A hormone common in pregnant women showspromise as an easily administered treatment for people with early-stagemultiple sclerosis (MS). A new study by UCLA neuroscientists shows for thefirst time in humans that estriol in oral tablet form can decrease the size andnumber of brain lesions, and increase protective immune responses in patientswith relapsing remitting MS.
The results of the Phase I clinical trialled by Dr. Rhonda Voskuhl, an associate professor of neurology at the DavidGeffen School of Medicine at UCLA and the study's principal investigator,appear in the October edition of the Annals of Neurology. Previous research hasfound similar results in pregnant women and animals with early-stage MS.
"I am excited by the prospect of finding aneasily administered treatment for MS based on a naturally occurring phenomenonin pregnancy. At present the only approved treatments are anti-inflammatorydrugs administered with injections," said Voskuhl, also a research scientist atUCLA's Brain Research and Neuropsychiatric institutes. "Our findings also holdpromise for finding new treatments for a host of other autoimmune disordersthat improve during pregnancy, such as rheumatoid arthritis."
MS is a chronic disabling disease thataffects one in 10,000 people. Symptoms typically appear between age 20 and 30.The progressive neurological disorder is most common among individuals ofnorthern European ancestry and occurs two to three times as often in women thanin men. Symptoms range from numbness in the limbs to paralysis to blindness.
Researchers believe the cause ispolygenetic, with individuals who contract the disease inheriting a specificcombination of genes from both mother and father. Symptoms develop when theimmune system becomes overactive and attacks neurons, or brain cells, bystripping away a conductive coating. Once the coating is stripped away, theneurons don't conduct the brain's electrical signals as well.
The early phase of the disease, orrelapsing remitting MS, is characterized by inflammation in the brain withmilder neurological symptoms that come and go. After about 10 years, thedisease typically moves into the secondary progressive phase, with chronic,disabling symptoms increasing and taking hold as the brain atrophies. Anti-inflammatoryinjections are effective for only relapsing remitting MS.
"MS doesn't cut life short, it kills thequality of life," Voskuhl said. "Early treatment is crucial to preventingdisabling symptoms. Finding an easily administered oral treatment is important,in part, because patients are less likely to delay treatment if it involves apill rather than weekly or daily shots."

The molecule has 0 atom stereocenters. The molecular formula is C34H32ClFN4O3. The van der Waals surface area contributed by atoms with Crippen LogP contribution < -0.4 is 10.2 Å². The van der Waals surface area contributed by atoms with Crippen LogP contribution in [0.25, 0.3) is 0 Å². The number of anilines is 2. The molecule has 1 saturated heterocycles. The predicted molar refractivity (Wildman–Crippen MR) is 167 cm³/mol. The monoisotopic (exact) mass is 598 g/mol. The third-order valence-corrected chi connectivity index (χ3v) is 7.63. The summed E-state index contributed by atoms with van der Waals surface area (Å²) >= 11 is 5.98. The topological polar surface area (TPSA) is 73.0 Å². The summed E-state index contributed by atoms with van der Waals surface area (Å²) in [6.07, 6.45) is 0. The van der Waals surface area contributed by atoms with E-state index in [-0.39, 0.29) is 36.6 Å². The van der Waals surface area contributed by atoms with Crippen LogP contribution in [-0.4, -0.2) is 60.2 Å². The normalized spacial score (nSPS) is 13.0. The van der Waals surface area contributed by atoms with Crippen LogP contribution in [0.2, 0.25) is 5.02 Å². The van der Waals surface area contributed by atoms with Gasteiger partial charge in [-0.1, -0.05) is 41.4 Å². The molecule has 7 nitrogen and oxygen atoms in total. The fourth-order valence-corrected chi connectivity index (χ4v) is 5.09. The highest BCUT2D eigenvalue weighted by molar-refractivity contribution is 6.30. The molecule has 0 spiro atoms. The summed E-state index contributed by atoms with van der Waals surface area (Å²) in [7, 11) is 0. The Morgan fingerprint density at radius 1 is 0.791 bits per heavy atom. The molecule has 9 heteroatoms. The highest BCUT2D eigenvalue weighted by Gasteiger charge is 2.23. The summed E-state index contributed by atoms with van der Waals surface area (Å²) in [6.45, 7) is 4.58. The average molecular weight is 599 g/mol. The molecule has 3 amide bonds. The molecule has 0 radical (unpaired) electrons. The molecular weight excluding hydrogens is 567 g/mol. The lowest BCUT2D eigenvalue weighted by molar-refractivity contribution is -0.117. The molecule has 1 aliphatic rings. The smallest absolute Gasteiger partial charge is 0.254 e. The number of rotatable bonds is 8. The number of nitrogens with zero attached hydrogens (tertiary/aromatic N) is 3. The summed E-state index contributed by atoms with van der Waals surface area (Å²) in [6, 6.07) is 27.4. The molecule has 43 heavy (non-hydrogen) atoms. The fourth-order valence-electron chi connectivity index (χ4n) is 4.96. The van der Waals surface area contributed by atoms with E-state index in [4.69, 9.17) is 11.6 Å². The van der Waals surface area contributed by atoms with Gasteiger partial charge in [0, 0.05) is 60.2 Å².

Estriol is a weak form of estrogen made bythe fetal placental unit and appearing in appreciable amounts only in pregnantwomen. The hormone is used widely throughout Europe and Asia to treat symptomsof menopause but is not approved in the United States for hormone replacementtherapy because it does not prevent osteoporosis.
The clinical trial involved 12 women, sixwith relapsing remitting MS and six with secondary progressive. Ten of thepatients completed the trial, including all six with relapsing remitting MS.Periodic Magnetic Resonance Imaging (MRI), immune system tests and cognitivetests were conducted for each patient during a six-month pretreatment period, asix-month estriol treatment period, a six-month post-treatment period and afour-month treatment extension.
Among relapsing remitting patients treatedwith estriol, researchers found a significant decrease in the number and sizeof inflammatory brain lesions, an increase in protective immune response and animprovement in cognitive test scores. When estriol treatment ended, the lesionsincreased to pretreatment levels. When treatment was reinstated, the lesions againsignificantly decreased. Researchers found no significant improvement inlesions or immune response among the four secondary progressive MS patients whocompleted the clinical trial.
"Based on these results, a larger, placebocontrolled trial of estriol is warranted in women with relapsing remittingmultiple sclerosis," Voskuhl said. "If larger studies confirm the benefits ofestriol treatment, further studies for longer periods of time will be needed todetermine whether estriol can decrease relapse rates and disabling symptoms."
The study was funded by the NationalMultiple Sclerosis Society, the National Institutes of Health and the Sherak Family Foundation Fund forMultiple Sclerosis.
Other UCLA researchers involved in thestudy were Nancy L. Sicotte, Stephanie M. Liva, Rochelle Klutch, Paul Pfieffer;Seth Bouvier and Sylvia Odesa, all of the Department of Neurology, and T. C.Jackson Wu of the Department of Obstetrics and Gynecology.
UCLA Department of Neurology: neurology.medsch.ucla.edu/
UCLA Brain Research Institute: www.bri.ucla.edu/
UCLA Neuropsychiatric Institute: www.npi.ucla.edu/
David Geffen School of Medicine at UCLA: www.medsch.ucla.edu/
Annals of Neurology: www.aneuroa.org/annals.htm